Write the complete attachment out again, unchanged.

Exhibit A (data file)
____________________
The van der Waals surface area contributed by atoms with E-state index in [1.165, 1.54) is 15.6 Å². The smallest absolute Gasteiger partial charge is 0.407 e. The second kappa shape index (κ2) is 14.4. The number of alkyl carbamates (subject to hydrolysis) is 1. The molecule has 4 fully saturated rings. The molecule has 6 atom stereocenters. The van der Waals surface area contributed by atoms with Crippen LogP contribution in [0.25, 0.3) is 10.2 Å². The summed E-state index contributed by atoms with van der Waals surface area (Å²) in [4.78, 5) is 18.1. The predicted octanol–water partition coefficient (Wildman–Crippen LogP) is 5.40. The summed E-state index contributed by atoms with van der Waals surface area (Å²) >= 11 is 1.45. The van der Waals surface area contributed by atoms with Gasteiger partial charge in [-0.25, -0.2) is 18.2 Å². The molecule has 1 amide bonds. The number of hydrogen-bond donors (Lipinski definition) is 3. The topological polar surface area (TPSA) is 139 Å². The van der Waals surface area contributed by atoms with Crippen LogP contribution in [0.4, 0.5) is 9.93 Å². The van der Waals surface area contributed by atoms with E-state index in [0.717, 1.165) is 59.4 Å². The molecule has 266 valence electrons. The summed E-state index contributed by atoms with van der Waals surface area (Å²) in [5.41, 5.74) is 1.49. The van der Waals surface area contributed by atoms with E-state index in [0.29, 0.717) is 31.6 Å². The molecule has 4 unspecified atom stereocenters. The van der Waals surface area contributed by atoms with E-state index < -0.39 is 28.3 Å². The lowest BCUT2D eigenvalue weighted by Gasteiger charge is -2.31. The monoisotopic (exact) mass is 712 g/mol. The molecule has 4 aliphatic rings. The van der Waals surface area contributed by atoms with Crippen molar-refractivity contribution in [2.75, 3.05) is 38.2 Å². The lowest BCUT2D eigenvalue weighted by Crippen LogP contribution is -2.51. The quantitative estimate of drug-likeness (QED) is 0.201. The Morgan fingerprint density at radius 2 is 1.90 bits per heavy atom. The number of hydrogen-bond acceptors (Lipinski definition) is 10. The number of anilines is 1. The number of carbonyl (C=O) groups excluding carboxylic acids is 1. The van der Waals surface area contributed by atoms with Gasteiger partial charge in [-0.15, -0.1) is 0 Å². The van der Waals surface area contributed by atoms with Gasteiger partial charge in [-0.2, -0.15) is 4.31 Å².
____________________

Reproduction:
The van der Waals surface area contributed by atoms with E-state index in [1.165, 1.54) is 15.6 Å². The smallest absolute Gasteiger partial charge is 0.407 e. The second kappa shape index (κ2) is 14.4. The number of alkyl carbamates (subject to hydrolysis) is 1. The molecule has 4 fully saturated rings. The molecule has 6 atom stereocenters. The van der Waals surface area contributed by atoms with Crippen LogP contribution in [0.25, 0.3) is 10.2 Å². The summed E-state index contributed by atoms with van der Waals surface area (Å²) in [4.78, 5) is 18.1. The predicted octanol–water partition coefficient (Wildman–Crippen LogP) is 5.40. The summed E-state index contributed by atoms with van der Waals surface area (Å²) >= 11 is 1.45. The van der Waals surface area contributed by atoms with Gasteiger partial charge in [-0.25, -0.2) is 18.2 Å². The molecule has 1 amide bonds. The number of hydrogen-bond donors (Lipinski definition) is 3. The topological polar surface area (TPSA) is 139 Å². The van der Waals surface area contributed by atoms with Crippen LogP contribution in [0.4, 0.5) is 9.93 Å². The van der Waals surface area contributed by atoms with E-state index in [0.717, 1.165) is 59.4 Å². The molecule has 266 valence electrons. The summed E-state index contributed by atoms with van der Waals surface area (Å²) in [5.41, 5.74) is 1.49. The van der Waals surface area contributed by atoms with E-state index in [0.29, 0.717) is 31.6 Å². The molecule has 4 unspecified atom stereocenters. The van der Waals surface area contributed by atoms with E-state index < -0.39 is 28.3 Å². The lowest BCUT2D eigenvalue weighted by Gasteiger charge is -2.31. The monoisotopic (exact) mass is 712 g/mol. The molecule has 4 aliphatic rings. The van der Waals surface area contributed by atoms with Crippen molar-refractivity contribution in [2.75, 3.05) is 38.2 Å². The lowest BCUT2D eigenvalue weighted by Crippen LogP contribution is -2.51. The quantitative estimate of drug-likeness (QED) is 0.201. The Morgan fingerprint density at radius 2 is 1.90 bits per heavy atom. The number of hydrogen-bond acceptors (Lipinski definition) is 10. The number of anilines is 1. The number of carbonyl (C=O) groups excluding carboxylic acids is 1. The van der Waals surface area contributed by atoms with Gasteiger partial charge in [-0.15, -0.1) is 0 Å². The van der Waals surface area contributed by atoms with Gasteiger partial charge in [-0.2, -0.15) is 4.31 Å².